A brief introduction to positron annihilation spectroscopy (PAS), and in particular lo its use for defect studies in metals is given. Positrons injected into a metal may become trapped in defects such as vacancies, vacancy clusters, voids, bubbles and dislocations and subsequently annihilate from the trapped state iri the defect. The annihilation characteristics (e.g., the lifetime of the positron) can be measured and provide information about the nature of the defect (e.g., size, density, morphology). The technique is sensitive to both defect size (in the range from monovacancies up to cavities containing 50-100 vacancies) and density in metals. Monovacancies can typically be detected in concentrations higher than a tenth of a part per million. For three dimensional vacancy clusters the sensitivity increases with increasing cluster size. The combination of PAS with theoretical calculations and with other experimental methods (in particular transmission electron microscopy) forms the basis for the use of PAS to quantitatively characterize defects and defect complexes, both visible and invisible is transmission electron microscopes: this is illustrated by some examples. Finally, the advantages of the use of PAS are pointed out. (C) 1997 Elsevier Science B.V.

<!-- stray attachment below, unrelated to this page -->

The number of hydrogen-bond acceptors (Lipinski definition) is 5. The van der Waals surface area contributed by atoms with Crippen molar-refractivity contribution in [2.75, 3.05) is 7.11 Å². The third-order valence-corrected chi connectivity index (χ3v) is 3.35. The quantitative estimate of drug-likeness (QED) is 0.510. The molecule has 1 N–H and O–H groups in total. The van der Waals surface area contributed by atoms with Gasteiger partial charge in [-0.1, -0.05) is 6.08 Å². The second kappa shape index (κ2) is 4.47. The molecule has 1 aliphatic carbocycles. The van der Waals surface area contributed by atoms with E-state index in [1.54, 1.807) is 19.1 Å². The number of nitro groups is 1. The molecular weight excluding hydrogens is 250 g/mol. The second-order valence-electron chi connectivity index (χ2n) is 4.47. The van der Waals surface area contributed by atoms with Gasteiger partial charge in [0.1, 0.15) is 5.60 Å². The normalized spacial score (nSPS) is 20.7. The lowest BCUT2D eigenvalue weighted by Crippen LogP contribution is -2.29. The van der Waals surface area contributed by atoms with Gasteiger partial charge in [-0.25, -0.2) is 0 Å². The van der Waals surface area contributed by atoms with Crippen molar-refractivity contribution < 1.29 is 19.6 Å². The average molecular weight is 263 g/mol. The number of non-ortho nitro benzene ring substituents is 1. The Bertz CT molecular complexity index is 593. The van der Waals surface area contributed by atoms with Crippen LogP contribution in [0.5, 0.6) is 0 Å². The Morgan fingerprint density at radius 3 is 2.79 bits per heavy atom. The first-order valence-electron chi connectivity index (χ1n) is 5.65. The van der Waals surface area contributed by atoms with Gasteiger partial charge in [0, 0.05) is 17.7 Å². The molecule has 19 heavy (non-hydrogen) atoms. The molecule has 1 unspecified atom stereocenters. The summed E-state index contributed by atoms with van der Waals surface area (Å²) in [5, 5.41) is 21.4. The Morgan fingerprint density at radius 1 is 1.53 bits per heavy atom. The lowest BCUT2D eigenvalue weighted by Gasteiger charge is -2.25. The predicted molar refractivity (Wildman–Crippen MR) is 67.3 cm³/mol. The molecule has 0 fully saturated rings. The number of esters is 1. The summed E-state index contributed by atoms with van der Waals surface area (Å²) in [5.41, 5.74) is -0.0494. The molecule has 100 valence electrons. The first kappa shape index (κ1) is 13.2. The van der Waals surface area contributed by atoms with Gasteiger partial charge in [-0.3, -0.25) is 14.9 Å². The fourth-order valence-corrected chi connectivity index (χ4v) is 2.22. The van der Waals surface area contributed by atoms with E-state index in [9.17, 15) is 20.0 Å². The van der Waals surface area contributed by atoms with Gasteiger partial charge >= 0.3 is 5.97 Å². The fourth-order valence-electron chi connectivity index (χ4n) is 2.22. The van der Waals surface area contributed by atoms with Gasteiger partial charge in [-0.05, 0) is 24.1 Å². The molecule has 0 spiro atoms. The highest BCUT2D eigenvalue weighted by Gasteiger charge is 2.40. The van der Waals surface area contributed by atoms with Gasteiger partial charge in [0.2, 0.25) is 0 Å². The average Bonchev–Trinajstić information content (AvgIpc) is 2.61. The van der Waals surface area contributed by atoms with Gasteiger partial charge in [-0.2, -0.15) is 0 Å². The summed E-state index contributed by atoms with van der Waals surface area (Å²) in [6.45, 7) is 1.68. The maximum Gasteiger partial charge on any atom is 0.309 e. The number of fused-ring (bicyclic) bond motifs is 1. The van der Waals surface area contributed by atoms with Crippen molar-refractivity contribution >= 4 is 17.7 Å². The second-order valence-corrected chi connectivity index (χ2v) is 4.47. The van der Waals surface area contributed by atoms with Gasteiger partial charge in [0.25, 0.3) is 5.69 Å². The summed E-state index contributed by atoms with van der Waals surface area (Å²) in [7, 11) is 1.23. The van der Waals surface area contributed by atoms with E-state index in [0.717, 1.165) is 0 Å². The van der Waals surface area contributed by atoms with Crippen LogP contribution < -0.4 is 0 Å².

|Journal||Journal of Nuclear Materials|
|Publication status||Published - 1997|
|Event||International Workshop on Defect Production, Accumulation and Materials Performance in an Irradiation Environment - Davos, Switzerland|
Duration: 2 Oct 1996 → 8 Oct 1996
|Workshop||International Workshop on Defect Production, Accumulation and Materials Performance in an Irradiation Environment|
|Period||02/10/1996 → 08/10/1996|